How much protein do you need?  I always harp on ratios - no you don't need to be measuring everything to precise portions unless you are an athlete or fitness competitor - but you should be trying to get adequate ratios of nutrients in each meal.  I typically suggest a 40/40/20 (40% protein, 40% carbs, 20% fats), a 30/40/30 (30% protein, 40% carbs, 30% fats) or a 40/35/25 (40% protein, 35% carbs, 25% fats) depending on the needs and goals of the person.  However, lately I have found most people - even men - are eating less than 25% protein, 60-65% carbs and 15-20% fats.  If you are trying to reach a fitness goal eating this way - you won't make it.

A good rule of thumb is at least .65g-1g of protein per pound of bodyweight.  If you are exercising 4-6 days a week you should be consuming at least .65g per pound of bodyweight. If you are trying to lose weight and tone, you should be consuming at least .8g per pound of body weight and if you are an athlete, competitor or trying to increase muscle mass, you should be consuming at least 1g per pound of body weight.

If you aren't a big meat eater but need to get in your protein - a great way is with a protein powder.  But NOT in every meal.  Remember most protein powders have chemical compounds and artificial sweeteners in them which are ok in moderation - but not every meal.  

A great protein that myself, my fianc√© and my entire family and clients have been using is BodybyVi ViShakes.  Everyone has been talking about these and I will admit was very skeptical...until I tried the ViShakes.  I have tried EVERY protein on the market and this is the only one I will now use.  It is a soy based non-GMO (no genetically-engineered products) protein that literally tastes like cupcakes.  There are so many awesome recipes to go along with it (Tiramisu shake with no added calories sound good?) but it tastes AMAZING with just the protein and water.   When following a healthy eating style, sugar and sweets are cut out.  But having one of these shakes a day is like having dessert- the healthy way!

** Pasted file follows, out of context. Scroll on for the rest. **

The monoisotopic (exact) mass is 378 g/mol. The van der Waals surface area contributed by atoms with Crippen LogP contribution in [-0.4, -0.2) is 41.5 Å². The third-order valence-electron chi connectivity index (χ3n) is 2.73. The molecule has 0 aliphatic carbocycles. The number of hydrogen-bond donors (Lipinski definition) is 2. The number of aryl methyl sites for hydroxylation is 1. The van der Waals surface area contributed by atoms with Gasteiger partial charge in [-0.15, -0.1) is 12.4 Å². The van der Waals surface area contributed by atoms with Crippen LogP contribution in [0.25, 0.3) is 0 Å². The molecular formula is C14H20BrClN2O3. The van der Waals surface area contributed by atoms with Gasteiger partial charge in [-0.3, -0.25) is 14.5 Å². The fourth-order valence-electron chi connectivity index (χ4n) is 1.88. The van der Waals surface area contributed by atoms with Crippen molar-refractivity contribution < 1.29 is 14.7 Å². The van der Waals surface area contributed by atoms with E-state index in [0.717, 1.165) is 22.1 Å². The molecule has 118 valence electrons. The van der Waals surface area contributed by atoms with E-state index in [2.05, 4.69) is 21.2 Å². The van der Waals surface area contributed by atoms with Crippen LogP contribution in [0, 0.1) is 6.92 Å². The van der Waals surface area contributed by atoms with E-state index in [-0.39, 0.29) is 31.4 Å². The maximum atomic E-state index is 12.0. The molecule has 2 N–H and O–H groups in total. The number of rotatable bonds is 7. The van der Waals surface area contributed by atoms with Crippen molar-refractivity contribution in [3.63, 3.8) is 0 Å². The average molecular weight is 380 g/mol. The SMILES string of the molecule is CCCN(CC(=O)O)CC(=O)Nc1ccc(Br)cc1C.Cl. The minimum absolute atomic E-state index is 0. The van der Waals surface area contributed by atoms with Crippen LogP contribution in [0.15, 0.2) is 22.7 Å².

I suggest to my weight loss clients to try to replace one to two meals a day (they are eating 5-6 meals a day keep in mind) with a 90 calorie protein shake (2 scoops of Vi).  When trying to lose weight, increased protein will help you by keeping you full and helping your lean muscle mass to increase with your workouts.  Don't like shakes?  Try putting a scoop in your oatmeal or some sugar free/fat free pudding.  There are so many options! 

Want to try ViShakes?  http://tarrahspeer.myvi.net

Not sure how to get protein into all of your meals - not a problem- see my quick example guide below:

Breakfast:
Complex Carb: 
1/2 cup Cream of Brown Rice hot cereal with 1/2 cup silk unsweet almond milk, stevia and cinnamon
Lean Protein:
4 egg whites, scrambled with a TBS salsa overtop
Healthy Fat:
1 tsp flax oil over egg whites or 1 TBS avocado

AM Snack:
Complex Carb:
Whole grain tortilla or wrap with 2 TBS hummus and chopped cucumber and tomato
Lean Protein:
3 ounces white meat chicken
Healthy Fat:
1 tsp olive oil poured over chicken, hummus and veggies)

Lunch:
Complex Carb:
1/2 cup roasted sweet potatoes
Lean Protein/Healthy Fat Combo:
4 ounces grilled Salmon
Veggie:
Roasted Asparagus spears

PM Snack:
Complex Carb:
1 Brown Rice Cake
Lean Protein:
2 scoops BodybyVi Sweet Cream protein with 1/2 cup Unsweet Almond Milk
Healthy Fat:
1 tsp almond butter on rice cake

Dinner:
Lean Protein:
1 cup extra lean ground turkey with 1/2 cup Ragu Light No Sugar Added Pasta Sauce
Healthy Fat:
1 tsp olive oil over ground turkey
Veggie:
Roasted Zucchini (serve ground turkey and pasta sauce over zucchini)

EASY - and delicious!

So eat your Wheaties, AND your protein AND your healthy fats - your body will reap the rewards!

In Health,
Tarrah